Slumming it: A short walk around the Glasshouse Street slum yards

A terrific tour rounď the the Glasshouse Street area. Well researched and well presentwd.

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It’s hard to find a lot of in-depth information about Glasshouse Street when researching local history, though it crops-up quite a bit in the supporting cast in other location’s tales. It gets mentioned in relation to ‘The Charlotte Street area’, a slum that used to sit immediately to the west of Glasshouse Street. It’s also heard of in discussions regarding Victoria Station, which replaced the Charlotte Street area. Central Road (later Union Road) and a public footpath passed over the platforms and tracks of the station, connecting Milton Street and Glasshouse Street. The building of the station also diverted Glasshouse Street somewhat, causing it to curve abruptly north-westwards and connect with Huntingdon Street, when it previously ambled north-east, eventually adjoining York Street (another under-appreciated thoroughfare). It modern times, Glasshouse Street grants access to Victoria Centre’s underground car park, and also hosts a pedestrian entrance to the centre for people approaching…

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‘We Must Always Love Our Own, Stuart’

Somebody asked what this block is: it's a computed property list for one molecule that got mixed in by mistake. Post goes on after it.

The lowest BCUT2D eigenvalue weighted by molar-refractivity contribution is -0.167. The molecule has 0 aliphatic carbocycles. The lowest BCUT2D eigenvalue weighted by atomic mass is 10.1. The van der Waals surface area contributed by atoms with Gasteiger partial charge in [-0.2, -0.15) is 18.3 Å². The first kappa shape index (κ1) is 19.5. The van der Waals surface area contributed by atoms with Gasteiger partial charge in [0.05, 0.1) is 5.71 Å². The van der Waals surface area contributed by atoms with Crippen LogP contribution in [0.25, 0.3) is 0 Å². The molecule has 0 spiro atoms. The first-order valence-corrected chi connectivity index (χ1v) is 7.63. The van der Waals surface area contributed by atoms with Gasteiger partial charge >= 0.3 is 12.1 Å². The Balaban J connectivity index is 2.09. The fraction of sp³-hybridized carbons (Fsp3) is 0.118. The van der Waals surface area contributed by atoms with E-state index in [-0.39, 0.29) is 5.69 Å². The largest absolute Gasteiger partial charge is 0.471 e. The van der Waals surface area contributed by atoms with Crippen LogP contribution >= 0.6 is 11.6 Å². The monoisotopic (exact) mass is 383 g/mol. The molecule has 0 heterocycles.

A heartwarming tale fron Goose Fare of old.

The Tears of a Clown

Nottingham Goose Fair memories: ‘Big George, The Gentle Giant and my dad.

UP UNTIL THE EARLY NINETIES, ‘George the Gentle Giant’ was a Scotsman who would visit the fair each year who I remember as a youngster being a travelling attraction. Big George Gracie was a Lanarkshire man who measured fully 7ft 3ins tall, weighed 28 stone and stood in size 18 shoes. His size was caused by a brain tumour in his pituitary gland, as I understand.

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Gentle Giant – George Gracie

The big man’s living was to allow people to come and stare at him on a fairground sideshow stall for a few pennies. People would pay their money and file around his pen. The big man was a most affable fellow, in spite of it all.

I recall dad took me to the Goose Fair one early October Saturday afternoon. After the various round of coconut shies…